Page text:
It is always difficult for women to hear that their chances of conceiving are not great. How do you decide what to do with that information? Go ahead and pursue your preferred protocol with faith and hope that you will beat the odds? Or listen to the doctor’s advice and consider a different approach to motherhood?
Whether it is egg donation or embryo donation you are wrestling with… moving from IUI to IVF… using medications to potentially enhance fertility… or considering adoption instead of conception, there are a lot of ways today to become a mother that are not the “standard” we grew up with.
I asked long-time Choice Mom community supporter Dr. Rani Abbasi, of Columbia Fertility in D.C., for her insights on how she counsels patients about this issue.
How do you counsel women?
I try to assess the patient’s age, time already spent trying to conceive, the urgency of the situation based upon her desire to conceive and the hormone levels. If the patient has already conceived before without a problem and is now experiencing infertility that may change the dynamics of the counseling. Each situation is different and there is not usually a one-size-fits-all formula.
How do you know as a doctor what to say?
It comes with training and experience. After awhile one gets comfortable with the clinical scenarios and can counsel patients appropriately. It is also important to attend conferences and continuing study to keep on the cutting edge of science and research.
How do you talk to a woman whose numbers are against her and is hopeful?
This is the most difficult. There is the science of medicine — and then there is the ART. (No pun intended). I usually am very honest with them, without being abrasive. I usually tell them the statistics and show them the literature and studies supporting my rationale. After that, if the patient still wants to try, I may allow them to try a few times, but at some point they have to accept that this is a losing proposition.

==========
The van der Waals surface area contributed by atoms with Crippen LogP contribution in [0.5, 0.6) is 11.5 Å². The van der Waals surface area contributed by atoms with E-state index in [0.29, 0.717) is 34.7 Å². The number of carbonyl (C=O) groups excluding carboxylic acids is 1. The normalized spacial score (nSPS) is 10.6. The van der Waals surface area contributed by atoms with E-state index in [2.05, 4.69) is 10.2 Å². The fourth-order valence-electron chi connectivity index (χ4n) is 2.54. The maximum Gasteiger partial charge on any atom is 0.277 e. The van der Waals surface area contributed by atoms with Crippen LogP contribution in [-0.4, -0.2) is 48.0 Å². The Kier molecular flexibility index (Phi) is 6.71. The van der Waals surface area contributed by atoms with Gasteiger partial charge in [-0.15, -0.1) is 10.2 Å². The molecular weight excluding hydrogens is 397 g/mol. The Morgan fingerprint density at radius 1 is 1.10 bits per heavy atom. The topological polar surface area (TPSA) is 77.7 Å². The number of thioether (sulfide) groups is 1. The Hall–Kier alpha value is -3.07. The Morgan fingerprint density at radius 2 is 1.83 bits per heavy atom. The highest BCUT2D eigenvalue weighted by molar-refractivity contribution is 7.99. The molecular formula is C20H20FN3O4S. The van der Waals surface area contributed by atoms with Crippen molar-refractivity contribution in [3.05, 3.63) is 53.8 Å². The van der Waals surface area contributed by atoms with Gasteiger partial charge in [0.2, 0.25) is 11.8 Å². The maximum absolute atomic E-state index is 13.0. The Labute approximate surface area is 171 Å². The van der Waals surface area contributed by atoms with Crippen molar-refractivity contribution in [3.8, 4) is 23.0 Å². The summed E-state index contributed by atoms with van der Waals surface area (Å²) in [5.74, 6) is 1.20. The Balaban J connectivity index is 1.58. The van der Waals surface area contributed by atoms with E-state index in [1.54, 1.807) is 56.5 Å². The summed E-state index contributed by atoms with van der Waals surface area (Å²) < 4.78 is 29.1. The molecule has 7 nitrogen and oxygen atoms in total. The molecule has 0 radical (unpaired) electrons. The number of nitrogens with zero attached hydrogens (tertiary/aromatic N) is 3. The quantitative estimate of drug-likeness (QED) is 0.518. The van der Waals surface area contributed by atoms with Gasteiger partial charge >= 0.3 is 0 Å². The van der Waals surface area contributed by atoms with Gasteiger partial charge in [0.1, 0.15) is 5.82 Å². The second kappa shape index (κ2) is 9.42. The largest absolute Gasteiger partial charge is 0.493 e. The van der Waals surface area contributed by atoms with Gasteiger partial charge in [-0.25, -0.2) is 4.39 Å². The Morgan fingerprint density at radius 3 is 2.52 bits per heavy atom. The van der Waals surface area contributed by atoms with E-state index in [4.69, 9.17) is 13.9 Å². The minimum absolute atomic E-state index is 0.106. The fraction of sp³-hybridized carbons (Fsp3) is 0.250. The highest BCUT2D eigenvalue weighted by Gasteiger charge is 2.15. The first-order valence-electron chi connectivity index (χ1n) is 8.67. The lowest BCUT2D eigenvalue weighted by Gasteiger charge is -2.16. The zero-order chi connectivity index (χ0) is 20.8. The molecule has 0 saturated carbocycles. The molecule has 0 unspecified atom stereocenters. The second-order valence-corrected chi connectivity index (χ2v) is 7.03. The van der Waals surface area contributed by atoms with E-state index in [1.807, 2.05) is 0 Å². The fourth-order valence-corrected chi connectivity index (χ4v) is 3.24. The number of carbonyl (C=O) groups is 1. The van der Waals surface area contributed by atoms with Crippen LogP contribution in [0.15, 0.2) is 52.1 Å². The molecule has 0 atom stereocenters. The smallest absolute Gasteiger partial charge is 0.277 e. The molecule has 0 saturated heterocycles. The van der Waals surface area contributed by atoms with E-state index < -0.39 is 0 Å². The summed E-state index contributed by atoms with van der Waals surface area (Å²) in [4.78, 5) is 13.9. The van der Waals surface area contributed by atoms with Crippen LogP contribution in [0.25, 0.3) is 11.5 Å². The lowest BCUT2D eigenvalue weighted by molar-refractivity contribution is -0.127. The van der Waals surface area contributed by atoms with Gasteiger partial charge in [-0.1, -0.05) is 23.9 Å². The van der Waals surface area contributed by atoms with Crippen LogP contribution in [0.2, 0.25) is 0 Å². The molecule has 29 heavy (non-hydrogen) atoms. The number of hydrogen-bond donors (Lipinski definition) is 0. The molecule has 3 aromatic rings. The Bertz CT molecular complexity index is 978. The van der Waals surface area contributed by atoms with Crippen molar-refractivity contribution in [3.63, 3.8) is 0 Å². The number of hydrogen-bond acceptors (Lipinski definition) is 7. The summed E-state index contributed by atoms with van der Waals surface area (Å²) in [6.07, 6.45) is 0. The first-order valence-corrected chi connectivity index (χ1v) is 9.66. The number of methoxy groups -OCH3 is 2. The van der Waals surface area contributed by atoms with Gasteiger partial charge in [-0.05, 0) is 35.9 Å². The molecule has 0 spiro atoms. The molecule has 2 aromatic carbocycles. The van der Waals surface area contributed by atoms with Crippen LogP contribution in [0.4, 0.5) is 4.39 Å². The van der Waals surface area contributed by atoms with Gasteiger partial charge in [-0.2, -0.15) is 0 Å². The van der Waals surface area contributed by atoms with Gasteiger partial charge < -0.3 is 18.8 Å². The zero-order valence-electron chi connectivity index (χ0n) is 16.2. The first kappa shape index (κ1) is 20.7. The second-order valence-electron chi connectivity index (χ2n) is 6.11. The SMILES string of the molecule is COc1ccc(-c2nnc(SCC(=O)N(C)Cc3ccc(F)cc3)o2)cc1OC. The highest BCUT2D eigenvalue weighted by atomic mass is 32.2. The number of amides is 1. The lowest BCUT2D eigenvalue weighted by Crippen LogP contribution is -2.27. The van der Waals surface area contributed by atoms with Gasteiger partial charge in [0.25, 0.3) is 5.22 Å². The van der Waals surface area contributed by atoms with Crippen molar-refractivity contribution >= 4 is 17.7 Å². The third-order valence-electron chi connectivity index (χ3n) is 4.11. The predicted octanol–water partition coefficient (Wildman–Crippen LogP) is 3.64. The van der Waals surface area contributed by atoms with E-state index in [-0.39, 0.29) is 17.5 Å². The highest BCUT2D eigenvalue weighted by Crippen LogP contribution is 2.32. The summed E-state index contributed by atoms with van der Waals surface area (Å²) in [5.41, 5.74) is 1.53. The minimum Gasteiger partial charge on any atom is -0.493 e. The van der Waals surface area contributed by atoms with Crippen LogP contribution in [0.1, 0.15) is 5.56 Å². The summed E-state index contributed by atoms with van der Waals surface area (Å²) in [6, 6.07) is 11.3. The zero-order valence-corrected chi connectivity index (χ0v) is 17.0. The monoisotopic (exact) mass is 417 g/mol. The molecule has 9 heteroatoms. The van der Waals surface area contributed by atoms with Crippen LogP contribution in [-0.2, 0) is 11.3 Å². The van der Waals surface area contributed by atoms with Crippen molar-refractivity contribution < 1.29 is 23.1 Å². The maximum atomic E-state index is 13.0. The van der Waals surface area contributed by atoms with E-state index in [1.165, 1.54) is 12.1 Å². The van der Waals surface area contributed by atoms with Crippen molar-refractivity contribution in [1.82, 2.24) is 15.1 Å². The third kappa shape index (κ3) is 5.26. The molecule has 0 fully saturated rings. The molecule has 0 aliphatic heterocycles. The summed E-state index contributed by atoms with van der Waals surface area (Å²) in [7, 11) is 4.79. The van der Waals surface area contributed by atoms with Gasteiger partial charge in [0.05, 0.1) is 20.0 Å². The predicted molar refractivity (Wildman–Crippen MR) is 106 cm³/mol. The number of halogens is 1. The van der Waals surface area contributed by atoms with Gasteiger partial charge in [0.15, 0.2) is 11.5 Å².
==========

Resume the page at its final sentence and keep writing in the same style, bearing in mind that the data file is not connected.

I explain that it is more than getting an egg. The miscarriage rate, and the rate of chromosomal abnormalities has to be factored in.
If a woman wants expediency with IVF, is that always the best course?
Usually, but not always. Sometimes, in spite of good hormonal numbers, there is diminished ovarian reserve and the pregnancy rate is low even with IVF. There are many factors that go into this decision. But generally speaking, the more aggressive the treatment (IVF), the quicker the time to pregnancy and the higher the pregnancy rate.
When are fertility drugs recommended? And when not?
Fertility drugs are generally recommended in conjunction with any treatment protocol when there are hormonal issues, or assisted technology like IUI or IVF is contemplated. Also for donor egg or donor embryo cycles.
Treatment protocols utilizing natural cycles are generally for patients who are very young and have no infertility factors (other than maybe male factor) or for patients with diminished ovarian reserve where the ovarian response is minimal even using fertility medications. If a patient is doing IVF with fertility drugs and has only one follicle developing, they may use a natural cycle in future attempts.
Why are there so many variables that make this not an exact science?
There are many variables because the biology is different. Even if there are protocols, individual responses may make patients fall out of the bell curve. It is not mathematical. Hormone levels, egg quality, sperm quality are a few of the factors that can make the responses different.